Google kicks ad-blocker apps off Play store

Summary:You don't need to make malicious software to get the boot anymore, says ad blocker developer.

Google has given several ad blocker apps the boot for being in violation of its developer distribution agreement.

Advertising blocking apps Ad Blocker, AdBlock Plus, AdAway and AdFree were all taken off Google Play overnight after Google enforced a term in its developer agreement prohibiting developers from disrupting others' services.

The term in question reads:

"4.4 Prohibited Actions. You agree that you will not engage in any activity with the Market, including the development or distribution of Products, that interferes with, disrupts, damages, or accesses in an unauthorised manner the devices, servers, networks, or other properties or services of any third party including, but not limited to, Android users, Google or any mobile network operator. You may not use customer information obtained from the Market to sell or distribute Products outside of the Market."

Jared Rummler, the maker of Ad Blocker Root, posted the letter from Google on Pastebin, which includes a threat that repeat violations will result in a possible termination of the Google account.

The terms don't outline what "unauthorised" means, but ad blockers clearly interfere with the ad-related services and revenues on Android. Adblock Plus for instance includes YouTube ads among the banners and popups it blocks, which is surely not good for the Google property.

Wladimir Palant of Adblock Plus says the decision to remove his app signalled a "course change at Google."

"Until recently the main distinction between Android and iPhone was that Android allowed you to install any app as long as it wasn't malicious (meaning that it's obvious what the app does)," Palant wrote on his blog.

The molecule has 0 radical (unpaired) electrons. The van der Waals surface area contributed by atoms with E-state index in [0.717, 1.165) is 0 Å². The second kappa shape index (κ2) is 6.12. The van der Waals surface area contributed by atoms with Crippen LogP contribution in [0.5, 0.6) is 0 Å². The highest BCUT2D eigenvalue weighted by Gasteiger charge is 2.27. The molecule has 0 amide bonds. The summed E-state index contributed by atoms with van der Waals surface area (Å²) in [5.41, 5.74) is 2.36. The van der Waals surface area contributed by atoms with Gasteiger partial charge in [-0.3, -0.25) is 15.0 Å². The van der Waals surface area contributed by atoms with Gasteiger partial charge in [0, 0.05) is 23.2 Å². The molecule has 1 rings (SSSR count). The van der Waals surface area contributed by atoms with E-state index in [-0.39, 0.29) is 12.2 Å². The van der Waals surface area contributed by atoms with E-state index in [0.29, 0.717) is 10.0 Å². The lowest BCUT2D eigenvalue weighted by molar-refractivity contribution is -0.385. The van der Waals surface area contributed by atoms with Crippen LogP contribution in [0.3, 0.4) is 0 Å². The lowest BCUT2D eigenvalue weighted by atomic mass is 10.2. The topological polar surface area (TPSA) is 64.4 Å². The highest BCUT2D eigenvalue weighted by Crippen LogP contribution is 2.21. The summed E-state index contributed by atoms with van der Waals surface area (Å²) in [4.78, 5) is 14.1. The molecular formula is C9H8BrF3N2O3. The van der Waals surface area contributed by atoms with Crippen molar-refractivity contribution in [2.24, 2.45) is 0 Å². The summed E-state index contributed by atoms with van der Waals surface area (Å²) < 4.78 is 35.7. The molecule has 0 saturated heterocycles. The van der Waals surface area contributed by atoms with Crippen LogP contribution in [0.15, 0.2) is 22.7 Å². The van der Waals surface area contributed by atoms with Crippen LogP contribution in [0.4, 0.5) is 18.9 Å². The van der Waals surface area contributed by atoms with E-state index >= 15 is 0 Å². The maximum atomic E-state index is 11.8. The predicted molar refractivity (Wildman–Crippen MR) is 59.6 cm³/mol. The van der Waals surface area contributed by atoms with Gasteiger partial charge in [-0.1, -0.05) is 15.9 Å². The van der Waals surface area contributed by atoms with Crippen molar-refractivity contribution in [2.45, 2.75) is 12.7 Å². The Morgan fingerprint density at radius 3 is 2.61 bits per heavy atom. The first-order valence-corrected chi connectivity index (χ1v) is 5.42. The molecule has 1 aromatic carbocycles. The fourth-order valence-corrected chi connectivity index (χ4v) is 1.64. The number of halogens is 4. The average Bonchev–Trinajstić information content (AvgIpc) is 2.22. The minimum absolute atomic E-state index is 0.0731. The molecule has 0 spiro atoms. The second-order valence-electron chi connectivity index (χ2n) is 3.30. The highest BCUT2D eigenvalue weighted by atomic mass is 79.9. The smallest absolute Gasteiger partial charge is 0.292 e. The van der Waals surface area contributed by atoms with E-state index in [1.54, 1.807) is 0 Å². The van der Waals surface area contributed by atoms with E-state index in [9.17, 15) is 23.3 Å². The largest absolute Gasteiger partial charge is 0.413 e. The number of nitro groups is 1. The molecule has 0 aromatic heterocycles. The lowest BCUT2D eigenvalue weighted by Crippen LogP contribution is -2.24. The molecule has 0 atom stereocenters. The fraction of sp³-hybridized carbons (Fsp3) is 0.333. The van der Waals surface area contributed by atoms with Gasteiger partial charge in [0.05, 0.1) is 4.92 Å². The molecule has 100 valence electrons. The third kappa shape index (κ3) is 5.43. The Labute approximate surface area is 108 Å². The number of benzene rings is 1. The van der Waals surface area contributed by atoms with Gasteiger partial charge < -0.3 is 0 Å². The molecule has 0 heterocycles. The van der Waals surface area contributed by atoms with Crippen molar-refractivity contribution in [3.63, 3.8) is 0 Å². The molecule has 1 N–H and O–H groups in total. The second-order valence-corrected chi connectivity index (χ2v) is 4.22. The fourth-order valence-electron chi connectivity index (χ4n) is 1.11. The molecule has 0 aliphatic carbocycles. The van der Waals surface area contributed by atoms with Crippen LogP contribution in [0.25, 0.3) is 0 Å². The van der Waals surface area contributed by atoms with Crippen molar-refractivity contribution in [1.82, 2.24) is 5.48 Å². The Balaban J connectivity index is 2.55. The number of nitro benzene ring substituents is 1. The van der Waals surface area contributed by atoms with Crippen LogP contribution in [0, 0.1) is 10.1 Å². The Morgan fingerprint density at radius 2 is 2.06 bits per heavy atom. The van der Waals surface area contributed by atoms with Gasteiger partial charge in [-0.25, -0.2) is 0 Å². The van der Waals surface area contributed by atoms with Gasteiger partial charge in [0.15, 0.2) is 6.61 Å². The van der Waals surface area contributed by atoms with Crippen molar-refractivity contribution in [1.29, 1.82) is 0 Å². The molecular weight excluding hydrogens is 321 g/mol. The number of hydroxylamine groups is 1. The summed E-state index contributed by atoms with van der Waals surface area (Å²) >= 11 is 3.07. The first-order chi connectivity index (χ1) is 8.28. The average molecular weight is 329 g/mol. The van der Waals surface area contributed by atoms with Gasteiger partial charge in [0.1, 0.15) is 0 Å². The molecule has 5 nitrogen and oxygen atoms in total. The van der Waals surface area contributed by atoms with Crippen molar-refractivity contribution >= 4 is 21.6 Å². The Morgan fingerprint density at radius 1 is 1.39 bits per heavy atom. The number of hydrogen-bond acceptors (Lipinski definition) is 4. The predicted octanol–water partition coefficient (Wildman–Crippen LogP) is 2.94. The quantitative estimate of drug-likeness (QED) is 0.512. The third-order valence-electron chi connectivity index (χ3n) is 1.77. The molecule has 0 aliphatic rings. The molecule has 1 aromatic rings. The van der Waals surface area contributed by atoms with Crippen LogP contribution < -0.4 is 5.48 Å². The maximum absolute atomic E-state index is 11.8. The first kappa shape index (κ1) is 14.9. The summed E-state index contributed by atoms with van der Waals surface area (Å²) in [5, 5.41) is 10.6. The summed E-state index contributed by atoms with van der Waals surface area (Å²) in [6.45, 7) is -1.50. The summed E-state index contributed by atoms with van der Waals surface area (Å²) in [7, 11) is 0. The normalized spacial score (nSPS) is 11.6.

"Google Play still allows apps stating 'for rooted phones only' but I wonder whether these are next on the list to be removed — each of them performs 'unauthorised actions.'"

Android users that want to install AdBlock will still be able to from the company's website, while those with it installed already can continue using it, although they won't get any more updates for the software.

AdAway, meanwhile, has placed its app on the F-Droid Repository.

ZDNet has asked Google for comment and will update the story if it receives any.

Topics: Android, Google

About

Liam Tung is an Australian business technology journalist living a few too many Swedish miles north of Stockholm for his liking. He gained a bachelors degree in economics and arts (cultural studies) at Sydney's Macquarie University, but hacked (without Norse or malicious code for that matter) his way into a career as an enterprise tech, s... Full Bio

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